While we have a reasonably clear idea about how this disease progresses and changes function, its causes are still unknown. At this point in time, the features of ALS that are being intensively studied include abnormal glutamate levels (this is an excitatory neurotransmitter that accumulates in the synaptic cleft, killing the affected neurons); exposure to neurotoxins (including lead, agricultural chemicals and others); free radical activity (this is an issue especially when ALS runs in families); a deficiency of neurotrophic factors (these are chemicals that allow for healing or new growth of nerve tissue); and a new avenue of inquiry: Almost half of all ALS patients show signs of retroviral exposure. Further explorations of these factors may eventually open new doors to effective treatments to stop or even reverse this mysterious disorder.
Signs and Symptoms. ALS presents different early symptoms in different people. The most common pattern is stiffness, weakness and awkwardness in one body part, which slowly spreads to other parts of the body. About two-thirds of ALS patients have their first symptoms in the arms or legs; these cases are called spinal ALS. The final third will begin with "thick speech," excessive salivation, and difficulty with swallowing. This implies damage to cranial nerves rather than spinal nerves and is called the bulbar form of ALS. Fasciculations, or visible muscle twitching, may be present, along with painful cramping. One side is typically worse than the other, and the stiffness eventually moves proximally up the limbs, eventually to affect the trunk muscles for breathing. The leading cause of death for ALS patients is respiratory failure.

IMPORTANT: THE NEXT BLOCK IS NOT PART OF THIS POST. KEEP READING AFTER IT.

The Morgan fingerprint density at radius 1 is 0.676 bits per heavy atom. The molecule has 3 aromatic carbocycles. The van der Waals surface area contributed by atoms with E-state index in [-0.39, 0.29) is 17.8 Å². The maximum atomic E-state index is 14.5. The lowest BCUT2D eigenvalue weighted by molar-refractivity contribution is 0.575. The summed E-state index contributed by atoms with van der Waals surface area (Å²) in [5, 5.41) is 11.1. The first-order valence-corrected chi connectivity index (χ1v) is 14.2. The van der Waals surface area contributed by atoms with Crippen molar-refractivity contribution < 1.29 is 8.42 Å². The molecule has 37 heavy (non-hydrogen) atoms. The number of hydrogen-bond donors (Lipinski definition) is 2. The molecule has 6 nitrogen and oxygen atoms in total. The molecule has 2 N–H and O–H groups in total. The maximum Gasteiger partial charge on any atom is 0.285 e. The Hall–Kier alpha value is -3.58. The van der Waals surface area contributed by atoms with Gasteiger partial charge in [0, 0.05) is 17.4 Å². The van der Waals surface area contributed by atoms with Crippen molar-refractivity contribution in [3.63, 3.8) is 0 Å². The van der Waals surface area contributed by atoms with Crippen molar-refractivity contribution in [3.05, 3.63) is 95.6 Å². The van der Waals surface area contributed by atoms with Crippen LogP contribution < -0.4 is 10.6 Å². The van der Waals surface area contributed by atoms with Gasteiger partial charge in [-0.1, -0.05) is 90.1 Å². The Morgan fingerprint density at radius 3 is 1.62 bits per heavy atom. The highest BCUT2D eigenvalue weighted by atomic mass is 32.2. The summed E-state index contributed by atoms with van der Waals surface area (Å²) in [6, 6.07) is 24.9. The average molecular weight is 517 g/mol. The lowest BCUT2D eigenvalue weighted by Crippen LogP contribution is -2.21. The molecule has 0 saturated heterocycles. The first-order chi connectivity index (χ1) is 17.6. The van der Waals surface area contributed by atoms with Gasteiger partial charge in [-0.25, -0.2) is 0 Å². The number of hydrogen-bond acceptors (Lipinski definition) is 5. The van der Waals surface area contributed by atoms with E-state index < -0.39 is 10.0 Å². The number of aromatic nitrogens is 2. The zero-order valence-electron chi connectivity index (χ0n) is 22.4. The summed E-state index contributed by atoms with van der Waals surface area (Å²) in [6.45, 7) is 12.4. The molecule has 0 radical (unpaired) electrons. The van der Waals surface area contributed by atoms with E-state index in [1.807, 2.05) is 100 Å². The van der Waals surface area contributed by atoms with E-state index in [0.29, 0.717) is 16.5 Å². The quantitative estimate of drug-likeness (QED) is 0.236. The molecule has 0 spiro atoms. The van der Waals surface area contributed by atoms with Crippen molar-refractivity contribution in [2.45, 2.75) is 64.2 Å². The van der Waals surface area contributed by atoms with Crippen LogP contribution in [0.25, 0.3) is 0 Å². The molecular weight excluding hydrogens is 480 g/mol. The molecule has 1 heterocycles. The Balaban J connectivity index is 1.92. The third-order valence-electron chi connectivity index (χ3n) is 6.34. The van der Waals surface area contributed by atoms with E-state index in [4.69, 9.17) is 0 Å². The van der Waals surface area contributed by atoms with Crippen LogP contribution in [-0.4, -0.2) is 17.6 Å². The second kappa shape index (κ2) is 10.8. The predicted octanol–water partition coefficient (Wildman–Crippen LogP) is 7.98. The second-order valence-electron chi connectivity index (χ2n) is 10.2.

The nerve damage seen with ALS is to motor neurons only; sensory neurons are not affected. This can be a painful disease, however, as the body gradually collapses and gravity puts musculoskeletal stresses on muscles that have no power to respond. ALS does not influence intellectual capacity at all. While depression and anxiety are certainly a part of the process, the disease itself does not affect cognition or awareness.
How Is It Treated? Traditionally, treatment for ALS has been strictly palliative; that is, aimed at managing the severity of the symptoms only. Recently, some medications have been developed that can slow but not stop or reverse the progress of the disease. Other interventions include drugs for muscle spasms, along with moderate exercise and speech, and physical and occupational therapy to maintain muscle strength as long as possible. (This turns out to be a delicate balance. Too little exercise allows muscles to degenerate; too much exercise puts a dangerous demand on low-functioning neurons - which can also cause muscles to degenerate.)
Assistive devices such as leg braces, arm braces or wheelchairs can improve a patient's ability to function. In advanced cases, swallowing may be so difficult that the insertion of a stomach tube (gastrostomy) may be recommended. Since this disease does not impede cognitive or emotional processes at all, psychological therapy for ALS patients and their families is an important part of the treatment plan.
Massage? We'll get into specific ideas about massage techniques for clients with ALS in part 2. In the meantime, bear in mind that this is a disease that involves the degeneration of motor neurons but not sensory ones, and the client is fully aware of the changes occurring in his or her body. This combination of factors makes massage a great choice for many ALS clients because sensation is intact and the client can communicate (until he or she is very advanced) about how the massage feels and what is needed. Massage therapists who work with a client who has ALS are probably going to be working with someone in the process of dying. What a gift and privilege to be invited into this holy process.
I'm still accepting communications from therapists about their experiences with clients who have ALS - please share your wisdom with other readers through this column.
Until then, many thanks, and many blessings,
Ruth Werner, LMP, NCTMB
Editor's note: Read part 2 of Ruth Werner's article in the Sept. issue.
Click here for previous articles by Ruth Werner, LMP, NCTMB, Massage Therapy Foundation President.